Fox News (Cleveland): An investigation is ongoing into a computer security breach in the City of Cleveland. Multiple sources claimed it occurred on Saturday. A message was sent to officials and employees of the city, stating that it had been reported. The message said, “We have identified an account compromised on our network trying to harvest log-in passwords.”

Advisory: Hackers Are Using a Simple Trick To Hide Their Windows Malware

ZDNet: Microsoft exposed Tarrask as malware likely to have been created by a state-sponsored hacking organization in China. The program targets Windows computers and makes invisible software updates. The malware was attributed to Hafnium by the Windows maker, the same hacking group that the US and UK blamed for the Exchange Server hacks last year. Tarrask malware causes Windows to run unscheduled tasks and can be installed on Windows machines and remain there undetected after a reboot. The malware uses the Windows Task Scheduler, which admins can use to automate tasks like software updates for browsers or other apps. However, in this instance, the attackers are the ones using it.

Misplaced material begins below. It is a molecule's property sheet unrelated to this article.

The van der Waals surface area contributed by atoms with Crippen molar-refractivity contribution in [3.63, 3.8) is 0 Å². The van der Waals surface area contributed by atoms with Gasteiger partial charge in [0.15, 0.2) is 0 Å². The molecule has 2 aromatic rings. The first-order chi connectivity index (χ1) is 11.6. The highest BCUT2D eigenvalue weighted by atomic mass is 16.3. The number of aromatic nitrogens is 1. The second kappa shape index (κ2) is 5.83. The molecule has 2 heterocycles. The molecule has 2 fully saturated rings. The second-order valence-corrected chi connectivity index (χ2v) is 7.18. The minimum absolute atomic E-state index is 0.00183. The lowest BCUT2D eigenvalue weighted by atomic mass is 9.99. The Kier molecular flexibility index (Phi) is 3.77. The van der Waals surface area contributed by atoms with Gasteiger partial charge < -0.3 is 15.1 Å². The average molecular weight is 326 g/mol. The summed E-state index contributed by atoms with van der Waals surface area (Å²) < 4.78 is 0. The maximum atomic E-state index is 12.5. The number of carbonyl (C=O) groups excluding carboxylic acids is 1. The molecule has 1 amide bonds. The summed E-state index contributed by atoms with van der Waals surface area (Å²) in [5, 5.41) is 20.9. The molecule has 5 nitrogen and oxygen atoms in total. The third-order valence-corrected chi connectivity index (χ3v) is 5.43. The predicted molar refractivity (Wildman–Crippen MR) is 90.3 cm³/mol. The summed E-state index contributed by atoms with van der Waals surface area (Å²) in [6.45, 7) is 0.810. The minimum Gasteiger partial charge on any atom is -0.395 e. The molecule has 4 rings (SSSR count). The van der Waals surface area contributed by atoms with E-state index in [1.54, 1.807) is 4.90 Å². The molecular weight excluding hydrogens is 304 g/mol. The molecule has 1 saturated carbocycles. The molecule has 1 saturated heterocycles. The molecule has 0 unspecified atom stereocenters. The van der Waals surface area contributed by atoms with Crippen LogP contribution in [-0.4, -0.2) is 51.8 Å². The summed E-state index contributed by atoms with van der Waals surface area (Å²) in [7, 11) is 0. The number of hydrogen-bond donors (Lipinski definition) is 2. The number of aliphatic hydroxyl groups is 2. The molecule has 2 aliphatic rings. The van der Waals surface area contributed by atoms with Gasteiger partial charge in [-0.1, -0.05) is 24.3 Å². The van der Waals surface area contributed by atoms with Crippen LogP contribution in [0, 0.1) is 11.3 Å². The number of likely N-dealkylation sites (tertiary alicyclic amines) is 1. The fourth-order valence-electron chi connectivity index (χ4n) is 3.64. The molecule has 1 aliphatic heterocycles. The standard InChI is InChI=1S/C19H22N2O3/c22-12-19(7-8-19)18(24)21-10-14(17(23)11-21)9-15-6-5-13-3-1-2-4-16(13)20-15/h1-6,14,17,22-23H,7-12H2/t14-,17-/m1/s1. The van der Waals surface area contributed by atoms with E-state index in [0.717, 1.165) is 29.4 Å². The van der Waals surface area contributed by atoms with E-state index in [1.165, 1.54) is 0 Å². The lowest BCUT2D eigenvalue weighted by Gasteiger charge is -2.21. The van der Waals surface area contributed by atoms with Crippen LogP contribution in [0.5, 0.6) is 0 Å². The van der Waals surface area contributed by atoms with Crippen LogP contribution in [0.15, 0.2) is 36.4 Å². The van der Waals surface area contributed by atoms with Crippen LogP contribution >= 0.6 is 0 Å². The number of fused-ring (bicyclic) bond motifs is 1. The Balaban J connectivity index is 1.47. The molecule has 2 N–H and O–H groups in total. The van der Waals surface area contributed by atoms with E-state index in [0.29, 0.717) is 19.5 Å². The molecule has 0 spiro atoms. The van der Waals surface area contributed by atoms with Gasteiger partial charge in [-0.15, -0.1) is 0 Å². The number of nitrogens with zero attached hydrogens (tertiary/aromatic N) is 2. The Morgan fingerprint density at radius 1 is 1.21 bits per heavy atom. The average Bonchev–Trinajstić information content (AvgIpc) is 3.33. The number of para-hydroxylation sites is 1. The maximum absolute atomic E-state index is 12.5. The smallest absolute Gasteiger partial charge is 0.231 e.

Anonymous-Affiliated Hacking Group Used Russia’s Own Ransomware Against Russian Space Agency

Daily Mail (UK): Last month, Anonymous-affiliated Network Battalion 65 claimed it had stolen files from Russia’s space agency Roscosmos. It claimed it also had taken down Roscosmos satellites. Dmitry Rogozin, the head of the Agency, denied that it had lost control over its systems and called out the group’s claims as a scam. However, according to a wide swath of cybersecurity experts, Russia-watchers, and verified by several news outlets, the ransomware ‘Conti’ was indeed used by the NB65 group in a successful hack of Roscosmos. This draws us to the last bit of irony: Conti originates from a Russian cyber-crime organization of the same name.

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SonicWall Staff